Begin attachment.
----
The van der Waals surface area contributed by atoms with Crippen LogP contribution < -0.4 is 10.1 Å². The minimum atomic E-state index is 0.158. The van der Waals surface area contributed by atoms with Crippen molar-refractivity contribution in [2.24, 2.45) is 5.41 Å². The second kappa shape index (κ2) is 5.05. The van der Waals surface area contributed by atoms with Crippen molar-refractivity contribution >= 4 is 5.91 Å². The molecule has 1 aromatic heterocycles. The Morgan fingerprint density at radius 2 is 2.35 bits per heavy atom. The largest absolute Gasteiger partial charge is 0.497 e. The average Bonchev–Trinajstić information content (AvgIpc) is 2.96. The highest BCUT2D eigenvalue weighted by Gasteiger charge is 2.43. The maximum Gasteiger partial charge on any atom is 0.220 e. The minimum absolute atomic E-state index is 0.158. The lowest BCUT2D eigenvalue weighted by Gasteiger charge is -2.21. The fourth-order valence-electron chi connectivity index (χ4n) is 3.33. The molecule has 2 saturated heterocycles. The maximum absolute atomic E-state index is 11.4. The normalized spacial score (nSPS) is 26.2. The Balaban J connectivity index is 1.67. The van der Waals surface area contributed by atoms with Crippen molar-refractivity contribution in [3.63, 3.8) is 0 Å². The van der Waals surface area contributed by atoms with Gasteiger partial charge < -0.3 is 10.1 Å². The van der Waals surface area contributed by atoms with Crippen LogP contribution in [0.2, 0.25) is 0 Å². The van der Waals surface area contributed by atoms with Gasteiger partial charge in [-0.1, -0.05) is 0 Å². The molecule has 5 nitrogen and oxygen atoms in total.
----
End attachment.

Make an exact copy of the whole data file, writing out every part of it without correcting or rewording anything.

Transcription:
The van der Waals surface area contributed by atoms with Crippen LogP contribution < -0.4 is 10.1 Å². The minimum atomic E-state index is 0.158. The van der Waals surface area contributed by atoms with Crippen molar-refractivity contribution in [2.24, 2.45) is 5.41 Å². The second kappa shape index (κ2) is 5.05. The van der Waals surface area contributed by atoms with Crippen molar-refractivity contribution >= 4 is 5.91 Å². The molecule has 1 aromatic heterocycles. The Morgan fingerprint density at radius 2 is 2.35 bits per heavy atom. The largest absolute Gasteiger partial charge is 0.497 e. The average Bonchev–Trinajstić information content (AvgIpc) is 2.96. The highest BCUT2D eigenvalue weighted by Gasteiger charge is 2.43. The maximum Gasteiger partial charge on any atom is 0.220 e. The minimum absolute atomic E-state index is 0.158. The lowest BCUT2D eigenvalue weighted by Gasteiger charge is -2.21. The fourth-order valence-electron chi connectivity index (χ4n) is 3.33. The molecule has 2 saturated heterocycles. The maximum absolute atomic E-state index is 11.4. The normalized spacial score (nSPS) is 26.2. The Balaban J connectivity index is 1.67. The van der Waals surface area contributed by atoms with Crippen molar-refractivity contribution in [3.63, 3.8) is 0 Å². The van der Waals surface area contributed by atoms with Gasteiger partial charge < -0.3 is 10.1 Å². The van der Waals surface area contributed by atoms with Crippen LogP contribution in [0.2, 0.25) is 0 Å². The van der Waals surface area contributed by atoms with Gasteiger partial charge in [-0.1, -0.05) is 0 Å². The molecule has 5 nitrogen and oxygen atoms in total.